Two Phoenix City Council members at a special legislative hearing on police-involved shootings blamed an uptick in those cases on low police staffing levels and the lack of respect youths have for police officers.
Phoenix City Councilman Michael Nowakowski argued that the 31 Phoenix police-involved shooting in 2013, the highest number in a decade, can be traced back to a lack of respect for law enforcement.
“It’s incredible, it’s like a sub-culture that’s being created,” Nowakowski said. “I’m not sure if it’s through the media, or if it’s through the schools or what. But there’s not that respect for police officers anymore. People are even cussing or cursing at officers, little 12-year-olds to high school students (with) a lack of respect.”
Nowakowski said young people’s disrespect for law enforcement leads into dangerous situations where police have no choice but to shoot in self-defense. He said educating the youth to respect cops — such as programs like “Coffee With a Cop,” which the Phoenix Police Department uses to gather data on drug houses and gangs in neighborhoods — could help cut down on the number of cases where police shoot suspects.
Nowakowski said repeat violent offenders, often very young people, are the ones who end up being shot by police.
“As state elected officials, I think one of the things you need to look at is, when we release somebody from jail, how do we trace those individuals? How do we keep a tab on those individuals? And how are these individuals actually purchasing guns?” Nowakowski asked.
Phoenix City Councilman Sal DeCiccio said one thing that would cut down on the number of cases where police shoot suspects is having more police. Although that’s a local issue, and cities pay for their own local cops, DeCiccio argued that the state could require more transparency in local budgeting.
“If you look at the city of Phoenix last year, the city opened up three urban gardens, spent over $650,000 to study garbage. It’s still putting together a plan to put bicycles in downtown Phoenix for bike sharing. But there is not plan in place to hire more police officers,” DeCiccio said.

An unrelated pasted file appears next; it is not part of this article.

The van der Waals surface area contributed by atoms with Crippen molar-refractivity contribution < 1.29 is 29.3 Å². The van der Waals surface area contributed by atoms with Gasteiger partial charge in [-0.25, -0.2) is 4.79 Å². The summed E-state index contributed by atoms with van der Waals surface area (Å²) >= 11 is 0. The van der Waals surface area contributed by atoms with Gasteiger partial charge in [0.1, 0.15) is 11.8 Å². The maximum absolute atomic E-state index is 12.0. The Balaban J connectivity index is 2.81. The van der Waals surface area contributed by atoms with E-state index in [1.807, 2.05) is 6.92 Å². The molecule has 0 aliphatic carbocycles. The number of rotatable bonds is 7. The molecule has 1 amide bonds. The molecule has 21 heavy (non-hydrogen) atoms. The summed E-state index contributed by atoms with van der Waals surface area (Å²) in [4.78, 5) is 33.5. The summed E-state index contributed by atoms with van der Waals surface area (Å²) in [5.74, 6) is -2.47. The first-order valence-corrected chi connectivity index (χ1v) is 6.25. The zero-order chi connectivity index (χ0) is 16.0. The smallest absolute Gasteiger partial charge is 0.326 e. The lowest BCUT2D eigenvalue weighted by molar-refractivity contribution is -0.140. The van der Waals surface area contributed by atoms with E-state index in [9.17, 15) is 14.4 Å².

The two councilmembers made the remarks at a special meeting of the Public Safety Military and Regulatory Affairs Committee on April 2. The committee chair, Republican Rep. Justin Pierce of Mesa, said he held the meeting after he was approached by several people and asked to talk about the issue of increased officer-involved shootings.
No representatives from organizations representing victims of police shootings were present.
Besides the city council members, the committee heard from police officers and members of the police unions.
Phoenix Police Department Sgt. Trent Crump, a spokesman for the department, told the committee that the number of Phoenix police shootings ranges in the high 20s to the low teens — and it is difficult to determine why some years are higher than others.
“We’re not in the business of breaking down and evaluating some of these reasons why (officer-involved shootings happen),” he said.
Crump noted that assaults on police officers have also grown in recent years, stating that in 2011, 875 officers were assaulted. In 2013, 1,027 officers were assaulted.
Pierce said the point of the committee meeting was to figure out how to cut down officer-involved shootings, especially given the recent spike in shootings.
“I’m tired of hearing about officer-involved shootings,” Pierce said. “I think the public is, too. Every time I turn around, there’s a shooting. What is the cause? I’m sure there are cases where the officer shouldn’t have shot… But we need to figure out how to avoid those.”
He said training officers not to shoot first and ask questions later wasn’t part of the discussion because that is a local issue, and not something the state has dominion over.
“I’m starting from the presumption that they’re being trained properly… I really don’t think it’s an issue of training,” he said.
By the Numbers
Number of Phoenix Police officer-involved shootings per year